This, rather than the mouthwatering images that linger on the screen, is what we need to take from watching Gelb’s documentaries: developing our crafts–whatever they may be–is not about gaining recognition or awards; though those things may come, what we really should be focused on is the impact of what we do on society.

If you haven’t seen Jiro or Chef’s Table, I suggest you watch them as soon as possible.

Let Me Tell You A Story

Once There Was A Little Girl

Once there was a little girl from the Southern United States, and one day, she realized that at some point in her life, she was going to have to decide to be something. So she started to search. How do you decide what to be? she wondered. Money was important. This much she knew. So she searched online high-paying professions, though in more words because she wasn’t yet sure what such “being” was called. A veterinarian, she decided. This is what I should be. She liked animals. (They were cute.) And it made her sad when they were hurt. So why not be the person who fixed them? But one day, she accidentally caught a glimpse of an episode of Grey’s Anatomy and decided that being any sort of doctor was too gruesome for her (but again, not using such a big word).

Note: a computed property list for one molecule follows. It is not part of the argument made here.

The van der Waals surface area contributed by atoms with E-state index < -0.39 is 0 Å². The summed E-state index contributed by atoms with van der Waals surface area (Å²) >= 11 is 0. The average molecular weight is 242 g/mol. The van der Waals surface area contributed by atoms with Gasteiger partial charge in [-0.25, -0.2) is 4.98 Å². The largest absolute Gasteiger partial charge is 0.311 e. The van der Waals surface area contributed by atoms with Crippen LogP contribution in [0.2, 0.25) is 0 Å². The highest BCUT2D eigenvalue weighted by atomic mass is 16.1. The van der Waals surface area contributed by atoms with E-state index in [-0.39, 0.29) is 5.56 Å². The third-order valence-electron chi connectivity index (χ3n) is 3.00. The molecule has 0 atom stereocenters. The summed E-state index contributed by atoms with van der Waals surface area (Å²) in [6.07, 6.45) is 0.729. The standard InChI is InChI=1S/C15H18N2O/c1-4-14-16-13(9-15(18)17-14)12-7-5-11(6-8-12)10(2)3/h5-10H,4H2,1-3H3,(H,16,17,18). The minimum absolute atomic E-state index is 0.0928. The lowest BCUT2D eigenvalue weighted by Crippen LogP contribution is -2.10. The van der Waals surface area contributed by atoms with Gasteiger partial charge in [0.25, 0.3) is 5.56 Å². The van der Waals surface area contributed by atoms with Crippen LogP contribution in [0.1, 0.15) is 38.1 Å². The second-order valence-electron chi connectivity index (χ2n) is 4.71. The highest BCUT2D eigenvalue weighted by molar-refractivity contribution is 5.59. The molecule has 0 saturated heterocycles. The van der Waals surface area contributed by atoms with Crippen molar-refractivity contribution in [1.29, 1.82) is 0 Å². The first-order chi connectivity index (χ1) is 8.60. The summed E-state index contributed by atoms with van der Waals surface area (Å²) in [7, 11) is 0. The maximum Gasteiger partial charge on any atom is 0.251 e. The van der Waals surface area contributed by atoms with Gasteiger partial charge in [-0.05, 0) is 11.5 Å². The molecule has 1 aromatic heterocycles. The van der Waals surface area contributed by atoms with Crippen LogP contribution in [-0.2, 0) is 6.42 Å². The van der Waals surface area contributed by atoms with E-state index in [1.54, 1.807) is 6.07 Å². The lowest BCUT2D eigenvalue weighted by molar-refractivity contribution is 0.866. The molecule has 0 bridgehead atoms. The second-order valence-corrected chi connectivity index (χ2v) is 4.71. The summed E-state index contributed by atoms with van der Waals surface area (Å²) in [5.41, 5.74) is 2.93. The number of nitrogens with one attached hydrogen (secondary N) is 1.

Now this little girl’s favorite uncle was an author and illustrator of children’s book, and he was her favorite because he was cool and would draw her pictures and sneakily put her name and her cousins’ into his books. I like drawing, too, the little girl thought when her uncle came over once. Maybe I should be an author and illustrator like my uncleSo she tried this too. Her art teacher at school taught her basic book binding and she would write stories and draw pictures. But she never seemed to have the patience to finish these stories or pictures enough to develop her craft, and soon this pursuit was dropped as well.